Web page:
What happens when a band loses a key member? – Part 3


Back in the Fall of 2010, the world shifted on its axis. You may have felt the jolt when Mike Portnoy announced his departure from Dream Theater. Was it ‘the end’ or just the opportunity for a new beginning? OR – just bide your time….

So who reckons a drummer is the key member of a band? There almost as many drummer jokes doing the rounds as there are banjo jokes. A favorite might be the one about the difference between a drummer and a foot spa – one bucks up the feet…..

However, moving swiftly on, no-one, NO-ONE could DARE say that Mike Portnoy was just a drummer. His departure from Dream Theater in 2010 when his request to take a break was denied by the band only for him to quit (see Rich Wilson’s Lifting Shadows biography for an accurate account) sent shock waves through the music world. A total shock as Portnoy was indeed the driving force behind Dream Theater and the fact that the band would go on without him was an indication that no one is bigger than the team. The days when his OCD would dictate the need to have control over almost everything the band did from the merch to the setlist counted for nothing when it came to future plans.

Having made the decision and then had second thoughts, asking the band to change their minds and being turned down is quite some move. First of all from MP himself, admitting to being ‘wrong’ and having the balls to ask to be forgiven (after all, as we emphasised, DT was very much ‘his’ baby). But also, maybe the bigger, certainly more of them, were the balls of the band who’d appointed Mike Mangini via a very public auction procedure and stood as a united front and were ready to take their chances as the new Dream Theater.

So did it work? Dream Theater were in a position of strength in terms of album sales and their pulling power as a touring unit. However, some might have viewed their latter era Portnoy albums as treading water a tad. Systematic Chaos and Black Clouds & Silver Lings (a portent maybe – given hindsight?) had their moments but not maybe as consistently good as Scenes From A Memory or Octavarium. Along with the latter two, Images & Words was a genre-defining record (their Close to The Edge?) so maybe a time to take a breather was in order. Or so MP thought as the band wasn’t having it.

And so to the post MP era – DT without MP – their first post-Portnoy album, A Dramatic Turn Of Events (allegedly NOT related to the dramatic turn of events) was quite a decent one. Jordan Blum in his Dream Theater On Track book, certainly rates it, although the follow ups have been patchy. 2013’s self-titled album rates low and Distance Over Time sitting at a comfortable mid-table point. The Astonishing remains a love/mainly hate choice, some ranking the meisterwork very high although many were considerably less impressed.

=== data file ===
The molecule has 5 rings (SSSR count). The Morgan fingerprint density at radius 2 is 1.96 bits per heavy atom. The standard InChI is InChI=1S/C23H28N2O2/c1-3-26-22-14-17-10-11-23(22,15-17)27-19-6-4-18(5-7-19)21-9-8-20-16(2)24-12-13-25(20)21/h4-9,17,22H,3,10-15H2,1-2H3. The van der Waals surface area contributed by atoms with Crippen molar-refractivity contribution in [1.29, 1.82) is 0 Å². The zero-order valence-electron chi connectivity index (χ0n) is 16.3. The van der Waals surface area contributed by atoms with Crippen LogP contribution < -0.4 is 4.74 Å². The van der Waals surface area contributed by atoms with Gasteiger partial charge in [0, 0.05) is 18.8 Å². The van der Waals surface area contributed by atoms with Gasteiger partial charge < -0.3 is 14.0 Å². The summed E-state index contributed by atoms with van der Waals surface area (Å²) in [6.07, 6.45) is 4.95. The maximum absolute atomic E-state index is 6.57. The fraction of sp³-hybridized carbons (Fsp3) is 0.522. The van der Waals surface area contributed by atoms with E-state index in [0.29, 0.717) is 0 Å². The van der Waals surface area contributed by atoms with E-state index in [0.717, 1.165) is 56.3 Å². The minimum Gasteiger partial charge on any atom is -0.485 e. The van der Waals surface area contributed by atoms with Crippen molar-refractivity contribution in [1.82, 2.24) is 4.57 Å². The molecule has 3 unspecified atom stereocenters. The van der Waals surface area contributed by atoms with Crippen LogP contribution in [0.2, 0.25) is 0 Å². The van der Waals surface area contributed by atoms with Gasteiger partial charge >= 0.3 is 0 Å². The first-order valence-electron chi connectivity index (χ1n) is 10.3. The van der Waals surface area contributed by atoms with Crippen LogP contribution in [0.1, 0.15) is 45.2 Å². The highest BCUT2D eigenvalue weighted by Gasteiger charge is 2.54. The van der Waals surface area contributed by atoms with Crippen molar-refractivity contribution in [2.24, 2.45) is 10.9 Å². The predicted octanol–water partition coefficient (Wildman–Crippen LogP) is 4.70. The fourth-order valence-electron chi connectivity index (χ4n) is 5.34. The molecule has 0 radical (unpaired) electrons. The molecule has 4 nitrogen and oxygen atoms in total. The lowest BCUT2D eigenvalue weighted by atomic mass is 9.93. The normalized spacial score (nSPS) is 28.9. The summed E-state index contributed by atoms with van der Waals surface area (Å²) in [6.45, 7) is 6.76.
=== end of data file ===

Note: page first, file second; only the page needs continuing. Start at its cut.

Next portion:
MP’s replacement, Mike Mangini was under no illusions about the size of the boots he was filling but remained very much his own man, quietly dignified and to be fair, an immense drummer, both on record and onstage. Having seen DT play on four occasions in their newest guise, the most recent View From The Top Of The World tour saw a stage show toned down, particularly the Mangini kit where less might have been more. The choice of moving back to mainly seated theatres and the ticket pricing structure also saw quite a few empty seats/rows/blocks at the Manchester gig so maybe the fans were voting with their hard-earned.

Portnoy was always a drummer who’s hyperactive enough to be constantly touring and playing music with someone – Transatlantic and Neal Morse satisfying his Prog side while he currently scratches the heavier itch with Sons Of Apollo and The Winery Dogs – he’s has been playing again with John Petrucci on the latter’s recent solo album and tour. You can almost see the door being gently eased open. Whether or not he’ll play in Dream Theater again in some capacity…it might be very unfair to Mike Mangini, who’s fitted in and driven the band forward over the past thirteen years, but with DT being a spiritual home for Portnoy and with time catching up with us all, never say never.


And that was where we left off until the dramatic turn of events a week or so ago. The ‘never say never’ seems most prophetic and events have turned out as many might have predicted. It was only a matter of time right? Maybe even written into Mike Mangini’s contract – a sort of pre-nup agreement, just in case MP should want to return and the band and management willing. Posts on social media have probably endeared Mangini to the fans more than when he was actually in the band with the dignified way he’s handled his position., possibly suggesting that our latter supposition may have some legs. Certainly in terms of ‘drummers leaving/being replaced/sacked by bands’ (Jay Weinberg/Slipknot also recently in the news) the intelligent and heartfelt responses have been illuminating.

And there goes the answer to the question – what happens when a key member leaves? Option (a) is that you replace them with an alternative or (b) is that you get a replacement on an unwritten temporary basis and await the return of said key member. Ask Jon Anderson and Bruce Dickinson…now there’s an idea for the next installment…

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